1st Edition

Puzzles, Paradoxes, and Problem Solving An Introduction to Mathematical Thinking

By Marilyn A. Reba, Douglas R. Shier Copyright 2015
    608 Pages 201 B/W Illustrations
    by Chapman & Hall

    A Classroom-Tested, Alternative Approach to Teaching Math for Liberal Arts

    Puzzles, Paradoxes, and Problem Solving: An Introduction to Mathematical Thinking uses puzzles and paradoxes to introduce basic principles of mathematical thought. The text is designed for students in liberal arts mathematics courses. Decision-making situations that progress from recreational problems to important contemporary applications develop the critical-thinking skills of non-science and non-technical majors.

    The logical underpinnings of this textbook were developed and refined throughout many years of classroom feedback and in response to commentary from presentations at national conferences. The text’s five units focus on graphs, logic, probability, voting, and cryptography. The authors also cover related areas, such as operations research, game theory, number theory, combinatorics, statistics, and circuit design.

    The text uses a core set of common representations, strategies, and algorithms to analyze diverse games, puzzles, and applications. This unified treatment logically connects the topics with a recurring set of solution approaches.

    Requiring no mathematical prerequisites, this book helps students explore creative mathematical thinking and enhance their own critical-thinking skills. Students will acquire quantitative literacy and appreciation of mathematics through the text’s unified approach and wide range of interesting applications.

    Graphs: Puzzles and Optimization
    Graphical Representation and Search
    Greedy Algorithms and Dynamic Programming
    Shortest Paths, DNA Sequences, and GPS Systems
    Routing Problems and Optimal Circuits
    Traveling Salesmen and Optimal Orderings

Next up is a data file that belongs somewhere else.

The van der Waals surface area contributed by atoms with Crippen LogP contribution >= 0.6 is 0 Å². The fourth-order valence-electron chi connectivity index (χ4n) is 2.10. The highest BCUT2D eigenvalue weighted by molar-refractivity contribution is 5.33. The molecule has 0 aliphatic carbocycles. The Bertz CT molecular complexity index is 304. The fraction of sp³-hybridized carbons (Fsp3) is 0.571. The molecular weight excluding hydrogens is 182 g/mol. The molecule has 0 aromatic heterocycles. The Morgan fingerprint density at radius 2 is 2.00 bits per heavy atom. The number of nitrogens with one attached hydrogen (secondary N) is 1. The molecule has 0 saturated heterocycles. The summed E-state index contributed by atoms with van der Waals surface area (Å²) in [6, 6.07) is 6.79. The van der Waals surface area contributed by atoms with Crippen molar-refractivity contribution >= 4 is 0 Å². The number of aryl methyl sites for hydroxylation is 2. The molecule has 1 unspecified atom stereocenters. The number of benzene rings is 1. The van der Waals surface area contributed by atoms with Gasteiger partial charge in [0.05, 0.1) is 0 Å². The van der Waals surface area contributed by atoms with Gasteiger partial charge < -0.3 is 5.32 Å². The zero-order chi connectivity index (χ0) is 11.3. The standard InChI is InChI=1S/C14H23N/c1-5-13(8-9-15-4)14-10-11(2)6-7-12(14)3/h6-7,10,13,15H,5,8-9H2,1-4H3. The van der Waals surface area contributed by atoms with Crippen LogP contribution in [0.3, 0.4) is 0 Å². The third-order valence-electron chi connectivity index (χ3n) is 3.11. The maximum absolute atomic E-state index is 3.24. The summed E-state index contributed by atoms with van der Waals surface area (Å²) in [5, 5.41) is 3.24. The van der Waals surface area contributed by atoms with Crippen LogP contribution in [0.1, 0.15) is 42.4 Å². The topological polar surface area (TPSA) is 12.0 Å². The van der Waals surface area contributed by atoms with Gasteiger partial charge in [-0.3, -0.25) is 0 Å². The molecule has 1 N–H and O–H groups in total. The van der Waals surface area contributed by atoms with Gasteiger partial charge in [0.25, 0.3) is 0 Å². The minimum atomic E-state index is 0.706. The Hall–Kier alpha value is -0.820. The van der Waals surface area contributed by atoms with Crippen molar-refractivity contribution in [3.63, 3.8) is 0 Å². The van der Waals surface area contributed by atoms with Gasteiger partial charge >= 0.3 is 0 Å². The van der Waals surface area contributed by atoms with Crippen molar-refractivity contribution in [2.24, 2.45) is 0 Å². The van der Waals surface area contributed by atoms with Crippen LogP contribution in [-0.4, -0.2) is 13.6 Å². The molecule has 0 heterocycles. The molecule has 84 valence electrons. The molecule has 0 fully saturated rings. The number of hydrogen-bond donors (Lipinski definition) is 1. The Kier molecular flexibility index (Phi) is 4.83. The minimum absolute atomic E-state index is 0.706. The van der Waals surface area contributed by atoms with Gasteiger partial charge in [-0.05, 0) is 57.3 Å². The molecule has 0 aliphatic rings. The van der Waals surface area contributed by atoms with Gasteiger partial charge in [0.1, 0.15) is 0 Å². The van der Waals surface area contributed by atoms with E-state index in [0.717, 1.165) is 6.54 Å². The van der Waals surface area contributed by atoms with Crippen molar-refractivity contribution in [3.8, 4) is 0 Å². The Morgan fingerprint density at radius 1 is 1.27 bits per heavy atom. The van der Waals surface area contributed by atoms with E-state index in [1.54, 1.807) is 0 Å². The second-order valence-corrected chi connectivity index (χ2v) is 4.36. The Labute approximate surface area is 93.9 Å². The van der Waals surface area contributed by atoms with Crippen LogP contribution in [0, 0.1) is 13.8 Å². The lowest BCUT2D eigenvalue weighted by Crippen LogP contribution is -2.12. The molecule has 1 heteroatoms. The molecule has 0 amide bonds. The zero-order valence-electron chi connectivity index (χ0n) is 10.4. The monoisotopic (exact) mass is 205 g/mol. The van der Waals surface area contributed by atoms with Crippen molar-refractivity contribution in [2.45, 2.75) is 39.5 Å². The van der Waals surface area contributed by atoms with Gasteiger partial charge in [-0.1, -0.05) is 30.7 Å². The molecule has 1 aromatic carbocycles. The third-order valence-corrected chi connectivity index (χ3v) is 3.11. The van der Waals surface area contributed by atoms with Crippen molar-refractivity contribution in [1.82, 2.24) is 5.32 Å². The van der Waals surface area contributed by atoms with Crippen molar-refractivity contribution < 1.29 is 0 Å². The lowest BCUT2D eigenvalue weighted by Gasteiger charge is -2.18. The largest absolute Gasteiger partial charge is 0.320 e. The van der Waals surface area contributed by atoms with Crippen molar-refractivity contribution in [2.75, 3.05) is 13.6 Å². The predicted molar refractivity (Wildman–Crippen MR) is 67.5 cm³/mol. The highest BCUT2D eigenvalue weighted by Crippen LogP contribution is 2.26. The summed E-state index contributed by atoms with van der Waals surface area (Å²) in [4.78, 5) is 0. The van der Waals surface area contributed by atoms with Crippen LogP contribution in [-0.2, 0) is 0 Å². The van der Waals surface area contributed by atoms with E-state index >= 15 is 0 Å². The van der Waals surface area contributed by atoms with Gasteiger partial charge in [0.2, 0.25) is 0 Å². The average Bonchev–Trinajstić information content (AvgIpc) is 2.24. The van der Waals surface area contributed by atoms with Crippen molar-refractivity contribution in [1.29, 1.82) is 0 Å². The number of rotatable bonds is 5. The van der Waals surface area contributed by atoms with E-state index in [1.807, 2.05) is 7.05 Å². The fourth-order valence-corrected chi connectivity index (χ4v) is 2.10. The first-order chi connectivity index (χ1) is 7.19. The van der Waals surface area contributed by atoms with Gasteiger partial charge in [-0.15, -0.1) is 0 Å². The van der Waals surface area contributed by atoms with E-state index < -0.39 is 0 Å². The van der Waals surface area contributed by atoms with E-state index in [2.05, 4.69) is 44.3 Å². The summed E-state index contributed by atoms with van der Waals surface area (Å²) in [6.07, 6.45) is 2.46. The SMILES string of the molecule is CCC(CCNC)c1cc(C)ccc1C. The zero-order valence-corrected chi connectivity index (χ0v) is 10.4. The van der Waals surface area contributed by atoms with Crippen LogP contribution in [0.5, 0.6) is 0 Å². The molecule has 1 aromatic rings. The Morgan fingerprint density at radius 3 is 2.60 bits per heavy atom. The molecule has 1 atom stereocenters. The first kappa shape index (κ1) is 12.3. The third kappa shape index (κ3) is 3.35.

Vertex Colorings and Edge Matchings

    Logic: Rational Inference and Computer Circuits
    Inductive and Deductive Arguments
    Deductive Arguments and Truth-Tables
    Deductive Arguments and Derivations
    Deductive Logic and Equivalence
    Modeling Using Deductive Logic

    Probability: Predictions and Expectations
    Probability and Counting
    Counting and Unordered Outcomes
    Independence and Conditional Probabilities
    Bayes’ Law and Applications of Conditional Probabilities
    Expected Values and Decision Making

    Counting: Voting Methods and Apportionment
    Voting Methods
    Fairness Criteria and Arrow’s Impossibility Theorem
    Weighted Voting Systems and Voting Power
    Assessing Apportionment Methods

    Numbers: Cryptosystems and Security
    Modular Arithmetic and Cryptography
    Binary Representation and Symmetric Cryptosystems
    Prime Numbers and Public-Key Cryptosystems

    Appendix A: Applications
    Appendix B: Classifications



    Marilyn A. Reba is a senior lecturer and Douglas R. Shier is a professor emeritus, both in the Department of Mathematical Sciences at Clemson University. The logical underpinnings of this textbook were developed and refined throughout many years of classroom feedback and in response to commentary from presentations at national conferences. Selected material from this book is currently being used in the Department of Mathematical Sciences’ liberal arts mathematics course and in a problem-solving course in the Honors College.

    "… an interesting approach to the world of mathematics. … The layout is good, as is the coverage. … The reinforcing exercises are excellent. Using logic and other techniques, the text lays out methods to help students learn to think in a mathematical manner. Summing up: Recommended. General readers, lower- and upper-division undergraduates."
    —M. D. Sanford, Felician College, Lodi, New Jersey, USA for CHOICE, November 2015